Stumpp from Germany, who has written many books and gathered much
family data for the use of people doing roots research. He was scheduled
to be a speaker at the 1986 Germans from Russia Heritage Society
Convention here in Fargo. He came into Fargo on the 4th of July
and everyone else had family commitments, so I was elected to meet
and greet him at the airport. It was an interesting day spent with
him exchanging information and interacting with him in the German
Around Christmas 1976 my parents expressed an interest in going
to Germany to visit relatives. Dad's uncles, aunts and cousins.
After thinking it over I decided I would accompany them on this
quest since it had been about 14 years since I had seen these relatives
Arrangements were made and in early 1977 we arrived at the Frankfurt
airport. The first stop was at Wiesbaden, where Aunt Marie, a Lutheran
Deaconess, lived in a retirement home. We had a wonderful visit
with her. Some of the older relatives had passed on since my last
visit. We next visited Uncle Heinrich, who was not in the best of
health. In fact he died two weeks after our call. There was one
more Aunt, that was Aunt Elisabeth, and many cousins. My Dad enjoyed
meeting his German relatives for their one and only get together.
As a Society member I have manned an information booth at the Family
History Workshop in Moorhead since 1980. 1 an now a member of the
Heritage Education Commission of Minnesota State University Moorhead,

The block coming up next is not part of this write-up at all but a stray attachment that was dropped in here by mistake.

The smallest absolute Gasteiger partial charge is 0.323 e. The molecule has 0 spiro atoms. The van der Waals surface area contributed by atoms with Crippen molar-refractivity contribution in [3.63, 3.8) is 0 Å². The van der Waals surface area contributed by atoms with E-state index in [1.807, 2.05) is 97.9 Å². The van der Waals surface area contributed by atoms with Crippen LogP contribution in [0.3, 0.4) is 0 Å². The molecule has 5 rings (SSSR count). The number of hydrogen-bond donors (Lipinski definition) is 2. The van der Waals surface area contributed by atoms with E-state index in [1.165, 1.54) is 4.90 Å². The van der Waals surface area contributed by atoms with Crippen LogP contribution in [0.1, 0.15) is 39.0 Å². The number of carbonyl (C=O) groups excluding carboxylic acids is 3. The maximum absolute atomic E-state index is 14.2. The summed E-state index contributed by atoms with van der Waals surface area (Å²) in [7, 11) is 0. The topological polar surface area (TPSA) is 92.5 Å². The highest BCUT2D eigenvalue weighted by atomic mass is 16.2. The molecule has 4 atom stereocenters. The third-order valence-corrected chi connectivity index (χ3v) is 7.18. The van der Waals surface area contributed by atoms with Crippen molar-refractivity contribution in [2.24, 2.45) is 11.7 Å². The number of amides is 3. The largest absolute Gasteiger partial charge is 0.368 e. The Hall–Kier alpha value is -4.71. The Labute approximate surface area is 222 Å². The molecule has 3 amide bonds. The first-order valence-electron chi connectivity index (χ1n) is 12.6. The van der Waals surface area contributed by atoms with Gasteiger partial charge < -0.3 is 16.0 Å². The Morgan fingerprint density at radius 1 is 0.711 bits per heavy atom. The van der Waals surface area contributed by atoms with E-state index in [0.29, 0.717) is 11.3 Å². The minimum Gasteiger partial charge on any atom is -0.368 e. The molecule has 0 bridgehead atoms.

who put on the annual Workshop. The workshop is an all day genealogy
and family history research seminar. Experts from Ellis Island,
the National Archives, the Salt Lake Family Library and local scholars
provide help to people doing their family research.
As a member of the Red River Chapter, Germans from Russia Heritage
Society, I have been active in the German Folk Festival every July
since 1984. This is put on by the Fargo Park Board. We celebrate
German Heritage by bringing in musical groups from Germany and serving
German food to make a Fargo Park a "little bit of Germany."
I am a caretaker at the apartment building where I live. The caretaker
position and my volunteer work for the Germans from Russia Heritage
Society has kept my retirement years from being boring.
To see some of the family history research gathered, check the
Victor Knell Collection at the North Dakota State University Library
Written: May 30, 2007